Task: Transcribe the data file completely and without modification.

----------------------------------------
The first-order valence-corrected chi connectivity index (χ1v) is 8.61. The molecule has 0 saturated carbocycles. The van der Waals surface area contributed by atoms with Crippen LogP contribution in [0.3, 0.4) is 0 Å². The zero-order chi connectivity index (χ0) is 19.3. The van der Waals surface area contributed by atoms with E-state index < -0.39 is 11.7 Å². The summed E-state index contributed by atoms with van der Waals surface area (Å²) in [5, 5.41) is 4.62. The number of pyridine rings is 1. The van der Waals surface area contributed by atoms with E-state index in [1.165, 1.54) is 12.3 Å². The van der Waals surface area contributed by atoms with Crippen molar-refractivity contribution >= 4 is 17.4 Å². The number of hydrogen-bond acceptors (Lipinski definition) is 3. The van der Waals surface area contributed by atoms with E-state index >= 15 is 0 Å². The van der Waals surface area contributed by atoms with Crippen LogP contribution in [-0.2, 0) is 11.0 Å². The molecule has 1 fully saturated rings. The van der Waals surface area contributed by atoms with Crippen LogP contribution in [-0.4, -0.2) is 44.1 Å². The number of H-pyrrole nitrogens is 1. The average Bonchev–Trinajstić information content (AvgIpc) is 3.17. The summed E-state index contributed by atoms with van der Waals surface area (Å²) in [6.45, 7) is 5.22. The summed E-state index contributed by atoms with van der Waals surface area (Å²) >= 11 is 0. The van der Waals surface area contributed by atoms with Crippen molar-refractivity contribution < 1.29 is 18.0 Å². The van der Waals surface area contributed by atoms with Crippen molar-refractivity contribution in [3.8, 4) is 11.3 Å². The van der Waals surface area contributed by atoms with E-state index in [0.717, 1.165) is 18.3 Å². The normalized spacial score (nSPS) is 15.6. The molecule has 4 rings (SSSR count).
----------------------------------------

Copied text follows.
The first-order valence-corrected chi connectivity index (χ1v) is 8.61. The molecule has 0 saturated carbocycles. The van der Waals surface area contributed by atoms with Crippen LogP contribution in [0.3, 0.4) is 0 Å². The zero-order chi connectivity index (χ0) is 19.3. The van der Waals surface area contributed by atoms with E-state index < -0.39 is 11.7 Å². The summed E-state index contributed by atoms with van der Waals surface area (Å²) in [5, 5.41) is 4.62. The number of pyridine rings is 1. The van der Waals surface area contributed by atoms with E-state index in [1.165, 1.54) is 12.3 Å². The van der Waals surface area contributed by atoms with Crippen molar-refractivity contribution >= 4 is 17.4 Å². The number of hydrogen-bond acceptors (Lipinski definition) is 3. The van der Waals surface area contributed by atoms with E-state index >= 15 is 0 Å². The van der Waals surface area contributed by atoms with Crippen LogP contribution in [-0.2, 0) is 11.0 Å². The molecule has 1 fully saturated rings. The van der Waals surface area contributed by atoms with Crippen LogP contribution in [-0.4, -0.2) is 44.1 Å². The number of H-pyrrole nitrogens is 1. The average Bonchev–Trinajstić information content (AvgIpc) is 3.17. The summed E-state index contributed by atoms with van der Waals surface area (Å²) in [6.45, 7) is 5.22. The summed E-state index contributed by atoms with van der Waals surface area (Å²) >= 11 is 0. The van der Waals surface area contributed by atoms with Crippen molar-refractivity contribution < 1.29 is 18.0 Å². The van der Waals surface area contributed by atoms with Crippen molar-refractivity contribution in [3.8, 4) is 11.3 Å². The van der Waals surface area contributed by atoms with E-state index in [0.717, 1.165) is 18.3 Å². The normalized spacial score (nSPS) is 15.6. The molecule has 4 rings (SSSR count).